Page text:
Friday, August 10, 2012

Long Island City, Fast Tracked

  (Original neighborhood structures overshadowed by Citi Tower and other large scale construction)

Not in the too distant past, Long Island City was considered to be an industrial and working class neighborhood, but with its excellent access to transit, proximity to Manhattan, and relative affordability, its undergoing rapid transition.  One doesn't need to dig very deep to view this transition first hand, just take an N or 7 train to Queensboro Plaza and you can see the high rise structures going up and much investment in public spaces.  Public transit options tend to play a significant role in how these neighborhoods develop and its no coincidence that  most of the heaviest  development is focused in the areas between Court Square and Queens Plaza.  Subway access in this area is more accessible than some areas of Manhattan; Court Square (7,E,G,M), Queensboro Plaza (7,N,Q), Queens Plaza (E,M,R), 21st-Queensbridge (F).  Development however, is also moving north of the Plaza.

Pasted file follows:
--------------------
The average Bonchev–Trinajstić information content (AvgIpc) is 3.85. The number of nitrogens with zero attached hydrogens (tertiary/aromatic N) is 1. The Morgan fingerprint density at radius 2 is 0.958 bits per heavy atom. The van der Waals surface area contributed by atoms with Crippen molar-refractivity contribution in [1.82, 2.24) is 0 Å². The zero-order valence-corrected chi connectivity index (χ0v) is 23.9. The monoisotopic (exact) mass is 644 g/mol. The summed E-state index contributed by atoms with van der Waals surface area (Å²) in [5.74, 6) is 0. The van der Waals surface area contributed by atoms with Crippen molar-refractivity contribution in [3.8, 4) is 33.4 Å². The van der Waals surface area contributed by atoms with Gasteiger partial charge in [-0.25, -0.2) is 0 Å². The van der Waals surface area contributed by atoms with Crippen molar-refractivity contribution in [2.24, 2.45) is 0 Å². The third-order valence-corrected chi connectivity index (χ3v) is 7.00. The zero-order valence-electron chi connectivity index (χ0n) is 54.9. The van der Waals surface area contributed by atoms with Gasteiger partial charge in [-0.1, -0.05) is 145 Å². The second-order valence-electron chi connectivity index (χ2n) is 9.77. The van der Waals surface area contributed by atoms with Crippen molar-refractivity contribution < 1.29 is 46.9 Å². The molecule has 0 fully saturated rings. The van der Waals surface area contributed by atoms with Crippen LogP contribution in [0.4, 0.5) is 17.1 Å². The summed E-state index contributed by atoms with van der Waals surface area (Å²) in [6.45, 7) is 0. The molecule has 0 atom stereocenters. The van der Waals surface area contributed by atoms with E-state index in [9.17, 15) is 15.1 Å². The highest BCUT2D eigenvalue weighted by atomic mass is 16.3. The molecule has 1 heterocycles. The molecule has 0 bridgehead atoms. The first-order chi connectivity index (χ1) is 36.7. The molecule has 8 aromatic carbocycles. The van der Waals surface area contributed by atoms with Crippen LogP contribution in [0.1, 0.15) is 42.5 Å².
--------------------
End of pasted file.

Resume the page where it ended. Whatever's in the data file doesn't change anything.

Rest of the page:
(Queens Plaza at night)

If one were to continue up north past streets like 21st or Crescent Streets, it would be clear the development  is in its earlier stages when compared to the neighborhoods southern section.  They would see large amounts of light industry like auto repair shops, a large bakery that makes the entire area smell like a hot loaf of  bread, and of course, Queensbridge, the largest public housing complex in the United States.  One would also notice the large amounts of newer, more affordable, hotels that have been constructed, who's rates can be  more than half that of hotels in Manhattan.

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